About 10 years ago, my husband and I installed a Little Free Library (LFL) in our front yard in the Maplewood neighborhood of Edmonds. We were early adopters of the LFL model (Charter #1555 at littlefreelibrary.org
) and we have enjoyed the free exchange of books from friends and neighbors. Part of the mission of our LFL is Ovarian Cancer Awareness since I am an 11-year survivor. Besides books, I stock information about symptoms and treatments as well as retreats for Ovarian Cancer Survivors for LFL visitors to take for themselves or to share.
You may wonder what my Little Free Library has to do with healthy eating? Great question. Last month I read an article in The Seattle Times
about Molly Harmon, a personal chef, who started building Little Free Pantries (LFP) for her neighborhood.
The idea, modeled on the Little Free Library concept, is simple and straightforward: Take What You Need, Leave What You Can. The pantries are filled by people in the community, and those in need are encouraged to come by and take what they can use.
I immediately felt inspired and contacted Molly of the Little Free Pantries
. She delivered her basic “food pantry” kit to us and then we sanded, painted and put a sturdy roof on it. Someone from a Facebook Marketplace listing donated an old wooden stool that we reinforced with rebar and brackets to use as the base for our own Little Free Pantry. I reached out to neighbors on the Edmonds Neighbors Facebook group to find someone with sign-painting skills and Liesl stepped up for us and created two magnificent signs for the LFP.
We installed our Edmonds Little Free Pantry next to our Little Free Library…and before we could even announce its installation the box was brimming with food. It even has its own Facebook page
so that I can leave updates about it for the public to see. We are located just off Main Street and Maplewood Drive about one block from a major bus stop. Traffic is starting to pick up and we hope that people will start spreading the word.
Due to health department regulations, we are only allowed to offer non-perishables. We’ve been keeping it full with pasta, soups, canned and dried beans, canned tuna and chicken, canned fruits and vegetables, boxed mixes such as macaroni and cheese, applesauce cups, granola bars, personal hygiene products, baby food, snacks and even homemade masks that several people have donated. We add new items to the LFP on a daily basis, but it’s our generous neighbors all around Edmonds who anonymously drop off bags of goods. We encourage folks to leave healthy items and encourage people to buy something extra when they go to the store so that they can donate to the Edmonds Little Free Pantry.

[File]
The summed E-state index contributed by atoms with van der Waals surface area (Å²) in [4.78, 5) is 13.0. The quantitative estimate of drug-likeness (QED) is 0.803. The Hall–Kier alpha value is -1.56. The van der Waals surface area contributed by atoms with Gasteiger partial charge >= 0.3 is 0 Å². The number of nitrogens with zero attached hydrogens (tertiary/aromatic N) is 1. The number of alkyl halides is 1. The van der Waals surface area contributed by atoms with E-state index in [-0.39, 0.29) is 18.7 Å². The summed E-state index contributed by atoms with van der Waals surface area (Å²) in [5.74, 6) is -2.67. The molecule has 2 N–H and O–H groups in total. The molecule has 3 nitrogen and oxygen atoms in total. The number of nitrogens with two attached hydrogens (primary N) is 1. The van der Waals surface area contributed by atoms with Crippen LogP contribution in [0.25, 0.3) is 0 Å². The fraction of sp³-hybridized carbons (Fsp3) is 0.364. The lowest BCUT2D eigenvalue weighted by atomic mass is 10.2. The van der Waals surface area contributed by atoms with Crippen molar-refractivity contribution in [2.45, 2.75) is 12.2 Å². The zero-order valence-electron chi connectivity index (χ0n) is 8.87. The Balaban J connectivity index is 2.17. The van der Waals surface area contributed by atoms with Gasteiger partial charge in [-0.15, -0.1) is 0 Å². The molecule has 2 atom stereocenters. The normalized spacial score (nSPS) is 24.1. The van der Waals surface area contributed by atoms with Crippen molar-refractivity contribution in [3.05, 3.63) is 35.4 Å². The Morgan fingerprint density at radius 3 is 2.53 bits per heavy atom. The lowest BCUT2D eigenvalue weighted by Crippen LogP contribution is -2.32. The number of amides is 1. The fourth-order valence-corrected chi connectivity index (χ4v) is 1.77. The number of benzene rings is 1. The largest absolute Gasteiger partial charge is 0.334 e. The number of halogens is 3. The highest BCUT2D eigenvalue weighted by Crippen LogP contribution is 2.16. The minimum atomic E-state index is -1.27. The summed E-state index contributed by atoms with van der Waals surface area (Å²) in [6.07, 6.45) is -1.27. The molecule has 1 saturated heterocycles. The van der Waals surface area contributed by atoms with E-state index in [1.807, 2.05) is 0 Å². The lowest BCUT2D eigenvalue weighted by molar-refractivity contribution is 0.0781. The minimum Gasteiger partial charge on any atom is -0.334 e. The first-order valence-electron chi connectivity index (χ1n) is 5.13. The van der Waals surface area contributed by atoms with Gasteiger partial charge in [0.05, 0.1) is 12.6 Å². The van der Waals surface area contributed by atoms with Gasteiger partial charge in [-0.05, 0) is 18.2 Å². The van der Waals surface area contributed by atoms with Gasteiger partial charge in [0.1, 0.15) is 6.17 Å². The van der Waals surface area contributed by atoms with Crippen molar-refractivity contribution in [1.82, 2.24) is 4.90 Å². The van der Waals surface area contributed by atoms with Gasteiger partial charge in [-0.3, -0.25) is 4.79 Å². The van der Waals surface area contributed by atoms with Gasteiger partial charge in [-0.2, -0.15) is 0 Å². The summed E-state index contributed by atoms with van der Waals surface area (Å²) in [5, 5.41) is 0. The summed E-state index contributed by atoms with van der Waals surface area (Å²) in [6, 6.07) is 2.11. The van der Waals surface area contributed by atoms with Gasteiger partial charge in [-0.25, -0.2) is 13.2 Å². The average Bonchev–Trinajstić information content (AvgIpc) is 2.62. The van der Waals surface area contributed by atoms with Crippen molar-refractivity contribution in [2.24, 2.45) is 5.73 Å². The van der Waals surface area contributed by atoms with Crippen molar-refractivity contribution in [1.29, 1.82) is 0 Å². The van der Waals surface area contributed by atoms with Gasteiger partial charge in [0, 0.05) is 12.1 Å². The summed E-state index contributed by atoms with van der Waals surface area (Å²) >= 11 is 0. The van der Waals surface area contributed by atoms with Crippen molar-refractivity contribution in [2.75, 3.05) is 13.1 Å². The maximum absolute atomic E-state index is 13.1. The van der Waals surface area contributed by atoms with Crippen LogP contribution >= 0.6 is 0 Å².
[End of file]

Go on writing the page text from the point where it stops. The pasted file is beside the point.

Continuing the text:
I know some people reading this article will be surprised to learn that many people living in Edmonds suffer from food insecurity. This has been a challenging time for people and putting three meals per day together for a family — especially if you have been furloughed or laid off — can be an overwhelming challenge. It’s a blessing that the Edmonds School District has continued to provide free meals
five days per week for families.
According to Molly Harmon of the Little Free Pantries: “Food insecurity doesn’t necessarily equate to homelessness. A lot of people who are food insecure are housed. And especially right now, with people losing work, food security is becoming an issue for a lot of people. This is a project that has given me purpose during this time and kept me busy. I think it’s an opportunity to support your neighbors.”
In addition, many local restaurants and caterers are offering free kids meals and discounted meals for seniors, even for those who do not order additional paid meals to-go. A recent My Edmonds News article
about the Edmonds Food Bank stated, “One in nine Washington residents suffers from “food insecurity.” According to Edmonds Food Bank Executive Director Casey Davis, this means “they have to make a decision between food and other necessities in their lives such as medicine or bills.” The Edmonds Food Bank now typically helps approximately 1,600 people a week meet their food needs. The current COVID-19 pandemic is expected to greatly swell those numbers.
The Edmonds Little Free Pantry does not replace food banks nor the generosity of local food vendors/restauranteurs. My husband and I contribute to Food Lifeline every year but we wanted to provide a hyperlocal way of offering help during the pandemic. As my LFP mentor Molly Harmon says, “A Little Free Pantry helps your neighbor, and I believe it takes a village to support our neighbors. Little Free Pantries will never fix food insecurity, but it will support a neighbor. And in these times, it is essential that we do a little something to support each other.”
We hope that you will consider checking out our brand-new Edmonds Little Free Pantry if you are in need at this time or if you are able to donate non-perishable items. Thank you for your support of this local movement. #littlefreepantries
— By Deborah Binder
Deborah Binder lives in Edmonds with her family. She is “dancing with N.E.D.” (no evidence of disease) after being diagnosed with ovarian cancer in 2009. She is a foodie who loves to cook from scratch and share her experiments with her family and friends. She attended culinary school on the East Coast and freelances around town for local chefs. Her current interest in food is learning to eat for health and wellness, while at the same time enjoying the pleasures of the table. As Julia Child once said, “Everything in moderation including butter.” Deborah can be contacted at firstname.lastname@example.org.